US President Donald Trump's "deal of the century" peace plan might be off the table for now, but the notion of the two-state solution that his initiative resurrected is still capturing the minds of many around the world, who believe it is the right answer to a decades' long conflict.
In 2019, it was the Egyptian president Abdel Fattah Al Sisi, who urged both sides to endorse the establishment of a Palestinian state alongside Israel; in May, it was the Jordanian monarch Abdallah II, who said that it was the only way for everyone "to be able to move forward," whereas international leaders have made similar statements too, urging the rivals to sit down for negotiations.
Even within Israel, the two-state solution has become a notion popular among the masses.
Although a poll from 2018 indicated that the support of the notion has dropped from 46 percent to 43, the lowest point in the past decade, the fact that nearly half of the population favours the partition of land and the establishment of an independent Palestinian state is still indicative of the popularity of the concept.
The Two-State Solution is Fiction
But for Prof. Abraham Sion, a former chair of the Centre for Law and Mass Media at Ariel University, this concept is void of any meaning.
The notion appeared on the horizon after the historic Oslo Accords of 1993, says the professor. Back then, Israel and the Palestinians inked a number of agreements that established the Palestinian Authority and that were aimed at creating an independent state within a span of several years.
"The idea was to bring peace to the area, and [then leader] Yasser Arafat promised that all disagreements between Israel and the PA would be solved through talks, not violence."
Many believed that that would be the case. Shortly after the signing of the Accords, 61 percent of Israelis supported the idea but the changing reality altered that trend. Despite promises, loud words and multiple meetings, peace never came to the region, while violence and attacks have only grown in numbers.
According to official statistics, in five years since the Oslo Accords, more Israelis have been killed by Palestinian terrorists than in the 15 years prior to the agreements, with the country registering hundreds of deaths and injuries.
The eruption of the Second Intifada in the early 2000s only aggravated the tensions. During the five years of severe confrontation, militants conducted hundreds of terror acts that killed more than a thousand Israelis. Many others were severely injured. The fighting has also claimed the lives of over two thousand Palestinians.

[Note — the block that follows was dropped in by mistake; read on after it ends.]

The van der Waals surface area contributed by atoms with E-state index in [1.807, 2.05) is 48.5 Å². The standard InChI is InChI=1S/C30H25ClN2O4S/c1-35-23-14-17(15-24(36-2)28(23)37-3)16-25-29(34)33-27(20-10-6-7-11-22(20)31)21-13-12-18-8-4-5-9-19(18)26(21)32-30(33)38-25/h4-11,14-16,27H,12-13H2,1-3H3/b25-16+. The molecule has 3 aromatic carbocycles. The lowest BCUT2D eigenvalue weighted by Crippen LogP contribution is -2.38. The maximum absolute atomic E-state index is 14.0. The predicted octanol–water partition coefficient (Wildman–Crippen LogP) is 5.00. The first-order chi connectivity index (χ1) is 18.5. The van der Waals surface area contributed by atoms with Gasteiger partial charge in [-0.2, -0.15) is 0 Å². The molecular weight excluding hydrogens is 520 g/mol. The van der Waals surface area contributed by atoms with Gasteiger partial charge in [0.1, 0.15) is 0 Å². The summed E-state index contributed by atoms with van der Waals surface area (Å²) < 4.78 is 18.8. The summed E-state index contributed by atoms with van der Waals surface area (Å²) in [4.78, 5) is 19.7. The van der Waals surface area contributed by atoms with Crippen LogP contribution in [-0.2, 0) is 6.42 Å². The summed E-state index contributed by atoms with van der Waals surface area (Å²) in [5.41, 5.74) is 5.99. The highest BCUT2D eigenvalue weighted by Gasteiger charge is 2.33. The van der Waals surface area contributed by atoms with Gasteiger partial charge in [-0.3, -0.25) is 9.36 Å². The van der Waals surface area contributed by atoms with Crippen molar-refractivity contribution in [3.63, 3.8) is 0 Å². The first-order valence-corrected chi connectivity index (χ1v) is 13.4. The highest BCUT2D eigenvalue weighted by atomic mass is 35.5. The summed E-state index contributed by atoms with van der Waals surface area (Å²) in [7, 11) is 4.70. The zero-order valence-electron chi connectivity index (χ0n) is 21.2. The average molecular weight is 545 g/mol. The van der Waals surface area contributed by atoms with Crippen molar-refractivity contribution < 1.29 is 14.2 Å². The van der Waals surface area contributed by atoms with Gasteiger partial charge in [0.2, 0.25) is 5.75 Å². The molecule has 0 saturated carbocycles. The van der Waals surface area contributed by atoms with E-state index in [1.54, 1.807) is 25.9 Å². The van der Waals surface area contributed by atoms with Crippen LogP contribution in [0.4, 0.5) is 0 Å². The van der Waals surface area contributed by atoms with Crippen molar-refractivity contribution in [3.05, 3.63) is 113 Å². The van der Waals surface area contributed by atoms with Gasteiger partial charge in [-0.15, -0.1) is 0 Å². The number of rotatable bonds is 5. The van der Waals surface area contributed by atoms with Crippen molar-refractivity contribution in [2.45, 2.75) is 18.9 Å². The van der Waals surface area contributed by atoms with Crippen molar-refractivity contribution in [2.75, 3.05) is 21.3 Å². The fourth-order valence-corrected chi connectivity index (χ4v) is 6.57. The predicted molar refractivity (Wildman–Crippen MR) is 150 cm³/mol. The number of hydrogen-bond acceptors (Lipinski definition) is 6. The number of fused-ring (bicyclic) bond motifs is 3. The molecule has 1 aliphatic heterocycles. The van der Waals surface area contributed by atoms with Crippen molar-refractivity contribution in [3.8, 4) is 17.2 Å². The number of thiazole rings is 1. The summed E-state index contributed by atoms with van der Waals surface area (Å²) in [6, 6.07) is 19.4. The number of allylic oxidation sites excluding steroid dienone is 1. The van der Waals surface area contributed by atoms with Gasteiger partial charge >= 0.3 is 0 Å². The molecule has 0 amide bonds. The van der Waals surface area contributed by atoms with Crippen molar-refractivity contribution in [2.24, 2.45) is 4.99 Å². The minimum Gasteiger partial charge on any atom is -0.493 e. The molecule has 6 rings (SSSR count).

Over the years, Israel managed to curb the threat of terror, erecting its West Bank barrier and arresting hundreds who have been involved in the insurgency. Attempts have also been made to settle the disagreements peacefully, with Israel and the PA sitting down for a number of talks.
But, Sion says, all efforts were fruitless. "The agreements didn't bring peace to the region. Instead, they cherished the hope among the Palestinians that the Jewish state could be annihilated with some patience and time; with the PA leadership making zero attempts to improve their education system, that has long been breeding hatred to Israel and the Jewish people."
Sion was far from the only expert making these claims. In 2019, for example, IMPACT-se, a research institute based in Jerusalem, published detailed research showing that Palestinian schoolchildren were exposed to a dramatic amount of incitement and intolerance against Jews and Israel in their textbooks.
Similar accusations have also been made by the European Union, that blamed the PA for using a radical curriculum that incited enmity towards the Jewish state.
"When you teach your children that their biggest achievement in life is to become martyrs and kill as many Jews as possible, you realise that the notion of peace is as remote as ever before," said Sion.
The West Mesmerised by the Irrational Concept
Nevertheless, the international community, he claims, doesn't seem to understand it; while the slogans coined by Palestinians talk about peace, the withdrawal from the West Bank and a two-state state solution seem to catch the attention of the global audience.
In Israel too, many are mesmerised by these concepts, believe Sion, but for him going back to the 1967 borders and disengaging from the West Bank are certainly not an option.
"First of all, following the ceasefire of 1967, the UN Security Council never specified which of the captured territories Israel should be leaving," he said referring to the Six-Day War, when the Jewish state conquered the West Bank, the Golan Heights and the Sinai peninsula from Jordan, Syria and Egypt, respectively.
"Lastly, pulling out from the West Bank [even if Israel was ordered to do so - ed.] is irrational. Look what happened, when we withdrew from Gaza," he said alluding to ,2005 disengagement plan after which Hamas seized control over the Strip and intensified its assaults on the Jewish state.
"This solution will benefit everyone, politically and economically speaking, and will bring the much-needed peace," he reassures.
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